WASHINGTON, DC – This afternoon, Caring Across Generations activists from Ohio and Michigan addressed Senators in a special hearing about why proposed changes and cuts to Medicaid, Medicare and the Affordable Care Act would hurt their lives, and the lives of millions of Americans. The forum was organized by U.S. Senator Debbie Stabenow (D-MI), U.S. Senator Elizabeth Warren (D-MA), and U.S. Senator Patty Murray (D-WA).
For many seniors, middle-class families, young adults, and people with disabilities, these three foundational programs are integral to their health care. Even at their current levels, these programs are not strong enough for the coming aging of our country, or Elder Boom. Now, as Congress threatens to cut these vital lifelines, Caring Across Generations members and many other Americans who benefit from these programs are coming together to urge Congress to make our care system stronger, not weaker.
Ann Serafin, also an active member of Michigan United, made the trip from Ferndale, Michigan, to explain how she was able to address her own health needs on top of managing the care of her mother who had dementia. Diagnosed with MS at age 40, Ann lives at home with her husband, who is her primary caregiver.
“Without Medicare or secondary insurance, the medication I take to keep my MS symptoms in check would cost about $75,000 a year,” she says. “Without Medicare, I would have had to decide: do I eat, or do I get my meds?”
Ann and her husband also financially supported Ann’s mother, who relied on Medicaid for her nursing home care until she passed away last year at the age of 98. “I couldn’t care for her complex care needs; I needed help for my own care,” said Ann. “Even a barebones nursing home would have been too much for us at $6,000 a month. It was only because of Medicaid that she was able to get the help she needed at the end of her life.”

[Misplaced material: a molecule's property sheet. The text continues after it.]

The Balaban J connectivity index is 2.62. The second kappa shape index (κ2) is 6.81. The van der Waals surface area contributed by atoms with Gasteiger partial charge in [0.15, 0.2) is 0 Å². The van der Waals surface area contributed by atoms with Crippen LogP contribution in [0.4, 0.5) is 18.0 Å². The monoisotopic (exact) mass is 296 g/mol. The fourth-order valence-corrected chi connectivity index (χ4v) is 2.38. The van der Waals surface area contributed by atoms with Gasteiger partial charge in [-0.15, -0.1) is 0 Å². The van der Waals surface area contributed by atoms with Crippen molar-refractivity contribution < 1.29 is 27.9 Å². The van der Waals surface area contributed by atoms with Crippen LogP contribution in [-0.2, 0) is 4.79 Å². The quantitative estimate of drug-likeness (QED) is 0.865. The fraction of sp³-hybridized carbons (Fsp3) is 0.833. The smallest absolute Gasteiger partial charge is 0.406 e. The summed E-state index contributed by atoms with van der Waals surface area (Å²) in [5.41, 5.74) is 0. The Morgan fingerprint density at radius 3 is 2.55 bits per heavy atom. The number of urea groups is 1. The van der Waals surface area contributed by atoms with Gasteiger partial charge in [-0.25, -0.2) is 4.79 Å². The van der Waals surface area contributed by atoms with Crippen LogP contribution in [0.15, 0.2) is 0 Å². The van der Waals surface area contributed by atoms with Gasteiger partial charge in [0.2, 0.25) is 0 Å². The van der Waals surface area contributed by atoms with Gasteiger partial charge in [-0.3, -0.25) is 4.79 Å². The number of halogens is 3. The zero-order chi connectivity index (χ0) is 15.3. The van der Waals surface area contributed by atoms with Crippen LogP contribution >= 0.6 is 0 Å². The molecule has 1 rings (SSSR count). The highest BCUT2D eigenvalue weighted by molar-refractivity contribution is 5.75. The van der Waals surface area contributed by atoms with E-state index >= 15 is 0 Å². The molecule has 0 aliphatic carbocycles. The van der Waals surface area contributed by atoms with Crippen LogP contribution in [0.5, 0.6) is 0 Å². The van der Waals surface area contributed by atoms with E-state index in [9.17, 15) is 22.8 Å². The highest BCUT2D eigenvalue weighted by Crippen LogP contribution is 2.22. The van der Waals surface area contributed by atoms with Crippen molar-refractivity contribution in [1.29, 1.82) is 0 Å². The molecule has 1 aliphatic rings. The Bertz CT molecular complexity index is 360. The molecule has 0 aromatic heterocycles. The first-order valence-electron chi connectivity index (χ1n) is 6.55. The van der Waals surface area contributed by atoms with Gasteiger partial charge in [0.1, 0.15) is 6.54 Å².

Whether provided at home or in a nursing home or assisted living facility, quality care can break the budgets of American families. The high costs of care, in addition to serious threats to the limited social safety net programs that support care, mean that more than ever, our caregiving families need more support, not less.
Small business owner Holly Jensen, from Cleveland Heights, OH, also understands the importance of these vital programs. She traveled to Washington to speak about how Medicaid saved her life. Untreated anxiety and mental health issues nearly destroyed her ability to run her business, as well as her connections to her family and her community.
“I had to cancel an important work trip at the last minute. I couldn’t do it. My anxiety was getting out of control, and the worse it got, the more out of control my OCD got. It was a downward spiral from there.” It wasn’t just her business that suffered under the weight of her untreated condition. She withdrew from being an active volunteer in the local arts community.
Through Medicaid, Holly was able to rebuild her business, her relationships, and her life. “This care not only saved my life, but it also gave me back my life. Thanks to Medicaid, I am becoming the professional I want to be again – and the person I want to be again. Without it, I know I would have eventually depended on emergency care, taxpayer-funded rehab, and the legal system. I would have cost taxpayers much more than the expense of my basic care now.”
Ann and Holly’s stories reflect the experience of millions of Americans who have benefitted from Medicare, Medicaid, and the Affordable Care Act. Protecting and strengthening these programs is bigger than any political fight – it is about people’s lives. We are at a moment in our country where we need to be moving forwards, not backwards. “I hope that Congress hears us, and does what the majority of us actually want them to do. The Caring Majority is greater than any political divide,” said Ms. Jensen.
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